What is included in prehospital care for calcium channel blocker (CCB) toxicity?

Updated: Jan 04, 2021
  • Author: B Zane Horowitz, MD, FACMT; Chief Editor: Michael A Miller, MD  more...
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Establish that the patient has adequate ABCs, obtain intravenous (IV) access, provide oxygen, and monitor closely. Rapid transport before the patient with calcium channel blocker (CCB) toxicity deteriorates is crucial.

Atropine may be tried if hemodynamically significant bradycardia occurs; however, infranodal heart block is usually resistant to atropine in CCB toxicity.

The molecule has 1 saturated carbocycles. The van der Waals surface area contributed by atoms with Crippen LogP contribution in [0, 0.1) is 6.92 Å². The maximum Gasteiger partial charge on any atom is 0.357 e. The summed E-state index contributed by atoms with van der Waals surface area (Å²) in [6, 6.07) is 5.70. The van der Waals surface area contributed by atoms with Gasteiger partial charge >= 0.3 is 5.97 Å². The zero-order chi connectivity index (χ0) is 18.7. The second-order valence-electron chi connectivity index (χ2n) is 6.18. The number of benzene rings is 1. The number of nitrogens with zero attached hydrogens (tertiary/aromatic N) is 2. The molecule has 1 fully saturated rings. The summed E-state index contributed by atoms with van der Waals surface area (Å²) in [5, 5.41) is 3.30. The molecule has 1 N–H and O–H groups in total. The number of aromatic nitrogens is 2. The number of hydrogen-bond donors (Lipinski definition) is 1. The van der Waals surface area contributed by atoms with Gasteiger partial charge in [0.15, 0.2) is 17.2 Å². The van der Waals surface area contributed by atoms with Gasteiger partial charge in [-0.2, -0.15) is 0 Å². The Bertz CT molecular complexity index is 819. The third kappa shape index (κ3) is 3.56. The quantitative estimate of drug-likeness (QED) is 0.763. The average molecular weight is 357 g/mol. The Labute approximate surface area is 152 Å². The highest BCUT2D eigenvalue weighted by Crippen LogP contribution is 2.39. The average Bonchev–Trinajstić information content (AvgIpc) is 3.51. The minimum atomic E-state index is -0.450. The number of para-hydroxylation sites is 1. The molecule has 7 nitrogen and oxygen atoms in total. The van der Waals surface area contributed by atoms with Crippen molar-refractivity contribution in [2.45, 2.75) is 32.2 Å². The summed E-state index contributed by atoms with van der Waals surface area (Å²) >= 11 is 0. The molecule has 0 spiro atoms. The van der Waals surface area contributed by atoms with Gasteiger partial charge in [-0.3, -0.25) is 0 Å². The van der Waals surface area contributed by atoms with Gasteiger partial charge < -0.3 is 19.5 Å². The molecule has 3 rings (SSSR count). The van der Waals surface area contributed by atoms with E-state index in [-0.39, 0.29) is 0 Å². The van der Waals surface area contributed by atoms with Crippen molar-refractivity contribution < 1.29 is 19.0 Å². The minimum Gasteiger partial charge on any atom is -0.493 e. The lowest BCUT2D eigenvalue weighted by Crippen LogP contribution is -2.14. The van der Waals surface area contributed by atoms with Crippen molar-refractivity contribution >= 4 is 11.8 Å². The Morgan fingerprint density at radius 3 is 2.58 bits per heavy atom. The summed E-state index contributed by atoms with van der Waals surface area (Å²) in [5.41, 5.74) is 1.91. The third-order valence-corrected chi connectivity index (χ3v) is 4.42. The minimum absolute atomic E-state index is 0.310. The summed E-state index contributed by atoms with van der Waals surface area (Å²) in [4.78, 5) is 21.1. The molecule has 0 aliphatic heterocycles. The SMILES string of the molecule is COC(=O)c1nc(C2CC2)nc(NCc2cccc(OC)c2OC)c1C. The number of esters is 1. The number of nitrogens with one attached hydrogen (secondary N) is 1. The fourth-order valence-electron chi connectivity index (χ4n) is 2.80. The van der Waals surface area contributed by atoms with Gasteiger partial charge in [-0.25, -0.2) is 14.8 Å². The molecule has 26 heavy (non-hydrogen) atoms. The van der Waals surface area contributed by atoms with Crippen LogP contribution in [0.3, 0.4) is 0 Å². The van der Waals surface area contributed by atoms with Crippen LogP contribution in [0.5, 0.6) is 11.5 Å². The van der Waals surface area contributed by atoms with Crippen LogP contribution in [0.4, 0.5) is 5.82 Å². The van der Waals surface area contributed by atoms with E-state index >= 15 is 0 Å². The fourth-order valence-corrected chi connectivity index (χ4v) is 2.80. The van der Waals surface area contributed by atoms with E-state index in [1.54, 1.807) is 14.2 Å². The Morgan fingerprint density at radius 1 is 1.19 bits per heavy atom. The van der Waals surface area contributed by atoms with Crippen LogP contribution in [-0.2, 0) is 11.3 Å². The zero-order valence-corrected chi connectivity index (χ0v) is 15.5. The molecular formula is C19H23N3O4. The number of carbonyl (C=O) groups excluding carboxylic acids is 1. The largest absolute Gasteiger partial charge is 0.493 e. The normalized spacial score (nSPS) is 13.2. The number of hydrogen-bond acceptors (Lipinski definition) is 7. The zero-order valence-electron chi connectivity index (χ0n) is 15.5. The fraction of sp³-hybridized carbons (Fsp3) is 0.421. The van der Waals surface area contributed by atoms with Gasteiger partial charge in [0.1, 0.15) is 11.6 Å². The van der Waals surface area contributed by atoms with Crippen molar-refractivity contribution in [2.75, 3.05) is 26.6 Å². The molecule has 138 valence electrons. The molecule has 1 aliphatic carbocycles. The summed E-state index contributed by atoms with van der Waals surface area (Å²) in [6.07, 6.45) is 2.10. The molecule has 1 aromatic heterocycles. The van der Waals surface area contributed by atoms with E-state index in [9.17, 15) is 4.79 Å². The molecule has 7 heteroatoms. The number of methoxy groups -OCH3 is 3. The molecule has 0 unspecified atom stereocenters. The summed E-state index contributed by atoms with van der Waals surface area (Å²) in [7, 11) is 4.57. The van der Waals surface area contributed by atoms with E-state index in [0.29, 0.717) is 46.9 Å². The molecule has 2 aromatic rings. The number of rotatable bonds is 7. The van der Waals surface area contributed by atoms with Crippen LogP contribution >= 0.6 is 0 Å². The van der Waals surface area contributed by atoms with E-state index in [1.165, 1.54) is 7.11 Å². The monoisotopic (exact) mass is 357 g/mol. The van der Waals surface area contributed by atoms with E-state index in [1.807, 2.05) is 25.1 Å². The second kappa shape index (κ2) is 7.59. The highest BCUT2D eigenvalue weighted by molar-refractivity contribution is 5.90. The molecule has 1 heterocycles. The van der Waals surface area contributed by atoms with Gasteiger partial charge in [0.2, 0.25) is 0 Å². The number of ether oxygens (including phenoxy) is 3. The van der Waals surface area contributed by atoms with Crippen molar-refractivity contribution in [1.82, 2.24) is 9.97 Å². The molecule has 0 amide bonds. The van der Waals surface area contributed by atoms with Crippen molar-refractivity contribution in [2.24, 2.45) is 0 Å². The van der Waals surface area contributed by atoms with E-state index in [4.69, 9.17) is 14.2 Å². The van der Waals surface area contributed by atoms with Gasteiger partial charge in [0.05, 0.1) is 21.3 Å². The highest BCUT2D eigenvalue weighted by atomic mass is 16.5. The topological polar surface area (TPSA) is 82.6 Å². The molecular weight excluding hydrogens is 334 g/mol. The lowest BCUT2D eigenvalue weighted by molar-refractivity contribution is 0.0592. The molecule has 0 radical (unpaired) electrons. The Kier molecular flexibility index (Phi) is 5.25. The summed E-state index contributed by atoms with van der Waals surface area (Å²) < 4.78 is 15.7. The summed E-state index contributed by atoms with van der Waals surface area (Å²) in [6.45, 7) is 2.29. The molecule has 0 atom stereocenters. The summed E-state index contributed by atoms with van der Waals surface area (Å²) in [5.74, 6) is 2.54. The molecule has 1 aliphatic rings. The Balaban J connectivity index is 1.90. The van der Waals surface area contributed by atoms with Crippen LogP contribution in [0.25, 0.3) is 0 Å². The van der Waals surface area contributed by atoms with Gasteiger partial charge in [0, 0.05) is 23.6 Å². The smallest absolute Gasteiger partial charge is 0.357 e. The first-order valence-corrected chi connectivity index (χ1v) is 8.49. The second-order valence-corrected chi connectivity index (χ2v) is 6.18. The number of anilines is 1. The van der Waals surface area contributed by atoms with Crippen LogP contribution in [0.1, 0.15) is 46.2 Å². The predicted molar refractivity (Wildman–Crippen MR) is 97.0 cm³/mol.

Empiric use of glucagon (adults: 5-15 mg IV) may be warranted for patients with an unknown overdose who present with bradycardia or hypotension.

Treat hypotension with fluid boluses of normal saline if no evidence of decompensated congestive heart (CHF) exists. Administer IV calcium gluconate (up to 4 g) or IV calcium chloride (1 g) and/or glucagon (5-10 mg) if hypotension persists. [24] If profound hypotension fails to respond to fluid resuscitation and/or if a long transport time is likely, administer a norepinephrine drip, if permitted by local prehospital care protocols.

If the patient deteriorates to cardiac arrest from a CCB overdose, perform prolonged cardiopulmonary resuscitation (CPR) in the field. Patients with CCB overdose have survived neurologically intact after 1 hour of CPR. Consideration should be given for a bolus dose of intralipid emulsion.

Administer activated charcoal (AC) if the patient's airway is protected.

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